The key difference is the moral context in which the two men committed their abuses. By this I mean the two men’s understanding of morality, what is right and what is wrong. When Ray Rice punched his fiancé in the face, he knew it was wrong. He knew it before he did it, he knew it when he did it, and he knew it after he did it. It may have been a momentary lapse in judgment, a brief break with Rice’s normally upstanding character, but either way, Rice consciously made a decision that he knew to be morally incorrect.
Adrian Peterson’s situation is different. When Adrian Peterson laid his child over his knee and proceeded to brutally beat his legs and buttocks with a stick, he was not only ignorant to the fact that what he was doing was wrong, he believed that what he was doing was right. Adrian Peterson truly believed that what he was doing was what a morally correct father does in order to ensure that his son grows up to himself become a morally correct human being.
Does this excuse Adrian Peterson’s actions? Absolutely not. As I stated above, Adrian Peterson deserved every punishment and sanction he received from both the NFL and the legal system, and probably deserved worse. However, it does change the way that I personally look at Adrian as a human being.
Adrian Peterson was a prisoner to the ignorance in which he was raised (all of us are, really.) He was raised in a culture where the use of a switch was both a tolerated and encouraged form of discipline. His father beat him as a child, and he turned out alright. In Adrian’s mind, he was just doing what good dads do.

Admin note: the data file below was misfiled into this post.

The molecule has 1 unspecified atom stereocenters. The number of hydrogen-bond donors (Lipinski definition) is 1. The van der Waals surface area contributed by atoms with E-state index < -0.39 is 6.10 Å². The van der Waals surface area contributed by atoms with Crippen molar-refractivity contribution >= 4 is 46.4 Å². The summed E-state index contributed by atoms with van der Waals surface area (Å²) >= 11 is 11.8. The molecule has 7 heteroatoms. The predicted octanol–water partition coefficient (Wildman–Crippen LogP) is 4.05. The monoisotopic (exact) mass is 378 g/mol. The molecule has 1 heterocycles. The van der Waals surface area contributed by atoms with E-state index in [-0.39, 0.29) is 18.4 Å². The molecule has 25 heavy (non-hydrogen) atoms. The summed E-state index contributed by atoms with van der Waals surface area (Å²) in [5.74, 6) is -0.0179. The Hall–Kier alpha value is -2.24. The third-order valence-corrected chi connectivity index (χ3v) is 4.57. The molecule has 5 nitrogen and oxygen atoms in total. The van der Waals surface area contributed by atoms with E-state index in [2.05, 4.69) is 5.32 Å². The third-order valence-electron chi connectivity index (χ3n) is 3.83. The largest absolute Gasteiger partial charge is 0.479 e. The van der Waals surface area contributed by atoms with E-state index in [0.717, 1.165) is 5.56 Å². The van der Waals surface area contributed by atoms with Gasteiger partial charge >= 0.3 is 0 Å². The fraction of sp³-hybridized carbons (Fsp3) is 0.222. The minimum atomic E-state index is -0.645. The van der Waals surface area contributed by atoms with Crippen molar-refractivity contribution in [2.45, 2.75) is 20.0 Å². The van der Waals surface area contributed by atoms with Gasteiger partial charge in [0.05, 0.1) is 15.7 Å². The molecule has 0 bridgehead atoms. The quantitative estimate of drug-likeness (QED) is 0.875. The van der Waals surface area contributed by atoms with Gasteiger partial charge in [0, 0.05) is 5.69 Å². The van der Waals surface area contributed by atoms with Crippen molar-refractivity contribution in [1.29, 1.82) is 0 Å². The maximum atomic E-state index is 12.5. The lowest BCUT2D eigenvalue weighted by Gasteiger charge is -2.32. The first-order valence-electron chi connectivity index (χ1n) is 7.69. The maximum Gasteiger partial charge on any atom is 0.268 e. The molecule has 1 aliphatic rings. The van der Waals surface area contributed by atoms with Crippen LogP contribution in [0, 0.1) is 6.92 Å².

Ray Rice is different. Ray Rice may or may not have witnessed spousal abuse growing up. I don’t know. But what I do know is that if he did witness spousal abuse, he was never under the impression that that was an OK thing to do. There is not a place in the United States where spousal abuse is not taboo. It may be something that in some parts is tragically common, but nowhere is it something that is morally correct. Spanking, on the other hand, is.
Thankfully, that is changing. If there is anything good that came from the Adrian Peterson case, it is the national awareness that was hopefully raised about the fact that hitting your children, even on the butt, is indeed child abuse and is never OK. Furthermore, we desperately, desperately hope that Adrian Peterson has learned from his grave mistakes, and that future beatings that his son may have received will now never happen.
But all things considered, can we justify rooting for Adrian Peterson? Has Adrian Peterson truly learned his lesson? Some of his own ill-timed comments would suggest that he hasn’t, but he has apologized numerous times and claims to be a reformed man and father.
You may believe, as I do, that his sentence should have been much more severe, but the fact is that his sentence has been served. He deserves a second chance. I just wish that second chance would have been somewhere else.
I’ll still be watching on Sundays, offering my patronage to a league, a sport, and a team that fly in the face of many of my moral values. I’m a hypocrite like that. As for Adrian, we’ll see how I feel after he scores that first touchdown. Maybe having him on my fantasy football team would help to counteract some of the guilt I might feel.
So in closing, will I cheer for Adrian Peterson? Probably. He’s a Viking, and I bleed purple no matter which direction my moral compass points. And, am I ready for some football? I guess. But not as ready as I used to be.